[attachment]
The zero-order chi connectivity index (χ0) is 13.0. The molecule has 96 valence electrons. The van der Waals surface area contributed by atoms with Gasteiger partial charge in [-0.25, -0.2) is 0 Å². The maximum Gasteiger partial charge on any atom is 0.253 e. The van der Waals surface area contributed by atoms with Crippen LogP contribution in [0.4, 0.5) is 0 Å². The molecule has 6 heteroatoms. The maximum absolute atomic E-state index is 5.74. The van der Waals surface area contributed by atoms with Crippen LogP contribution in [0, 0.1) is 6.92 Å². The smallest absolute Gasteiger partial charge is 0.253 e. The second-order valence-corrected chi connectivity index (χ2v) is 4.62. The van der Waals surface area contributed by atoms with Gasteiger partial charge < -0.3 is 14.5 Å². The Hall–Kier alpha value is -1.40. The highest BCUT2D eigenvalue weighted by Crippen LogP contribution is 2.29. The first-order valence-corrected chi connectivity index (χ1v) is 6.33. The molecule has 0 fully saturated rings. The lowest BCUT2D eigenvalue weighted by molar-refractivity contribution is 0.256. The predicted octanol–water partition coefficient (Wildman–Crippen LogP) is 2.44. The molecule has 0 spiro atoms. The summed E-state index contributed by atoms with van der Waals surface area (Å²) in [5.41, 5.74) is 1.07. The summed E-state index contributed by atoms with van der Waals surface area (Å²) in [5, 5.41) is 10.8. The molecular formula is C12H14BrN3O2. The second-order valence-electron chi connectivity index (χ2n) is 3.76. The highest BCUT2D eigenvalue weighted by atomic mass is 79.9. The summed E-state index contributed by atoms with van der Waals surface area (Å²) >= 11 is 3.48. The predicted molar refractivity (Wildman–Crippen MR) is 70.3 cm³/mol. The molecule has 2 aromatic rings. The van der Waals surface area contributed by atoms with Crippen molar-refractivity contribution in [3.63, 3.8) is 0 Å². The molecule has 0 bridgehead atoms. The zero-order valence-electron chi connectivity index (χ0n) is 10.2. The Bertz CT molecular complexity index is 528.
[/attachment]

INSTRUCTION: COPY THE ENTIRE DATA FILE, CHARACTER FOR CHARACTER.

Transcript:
The zero-order chi connectivity index (χ0) is 13.0. The molecule has 96 valence electrons. The van der Waals surface area contributed by atoms with Gasteiger partial charge in [-0.25, -0.2) is 0 Å². The maximum Gasteiger partial charge on any atom is 0.253 e. The van der Waals surface area contributed by atoms with Crippen LogP contribution in [0.4, 0.5) is 0 Å². The molecule has 6 heteroatoms. The maximum absolute atomic E-state index is 5.74. The van der Waals surface area contributed by atoms with Crippen LogP contribution in [0, 0.1) is 6.92 Å². The smallest absolute Gasteiger partial charge is 0.253 e. The second-order valence-corrected chi connectivity index (χ2v) is 4.62. The van der Waals surface area contributed by atoms with Gasteiger partial charge < -0.3 is 14.5 Å². The Hall–Kier alpha value is -1.40. The highest BCUT2D eigenvalue weighted by Crippen LogP contribution is 2.29. The first-order valence-corrected chi connectivity index (χ1v) is 6.33. The molecule has 0 fully saturated rings. The lowest BCUT2D eigenvalue weighted by molar-refractivity contribution is 0.256. The predicted octanol–water partition coefficient (Wildman–Crippen LogP) is 2.44. The molecule has 0 spiro atoms. The summed E-state index contributed by atoms with van der Waals surface area (Å²) in [5.41, 5.74) is 1.07. The summed E-state index contributed by atoms with van der Waals surface area (Å²) in [5, 5.41) is 10.8. The molecular formula is C12H14BrN3O2. The second-order valence-electron chi connectivity index (χ2n) is 3.76. The highest BCUT2D eigenvalue weighted by atomic mass is 79.9. The summed E-state index contributed by atoms with van der Waals surface area (Å²) >= 11 is 3.48. The predicted molar refractivity (Wildman–Crippen MR) is 70.3 cm³/mol. The molecule has 2 aromatic rings. The van der Waals surface area contributed by atoms with Crippen molar-refractivity contribution in [3.63, 3.8) is 0 Å². The molecule has 0 bridgehead atoms. The zero-order valence-electron chi connectivity index (χ0n) is 10.2. The Bertz CT molecular complexity index is 528.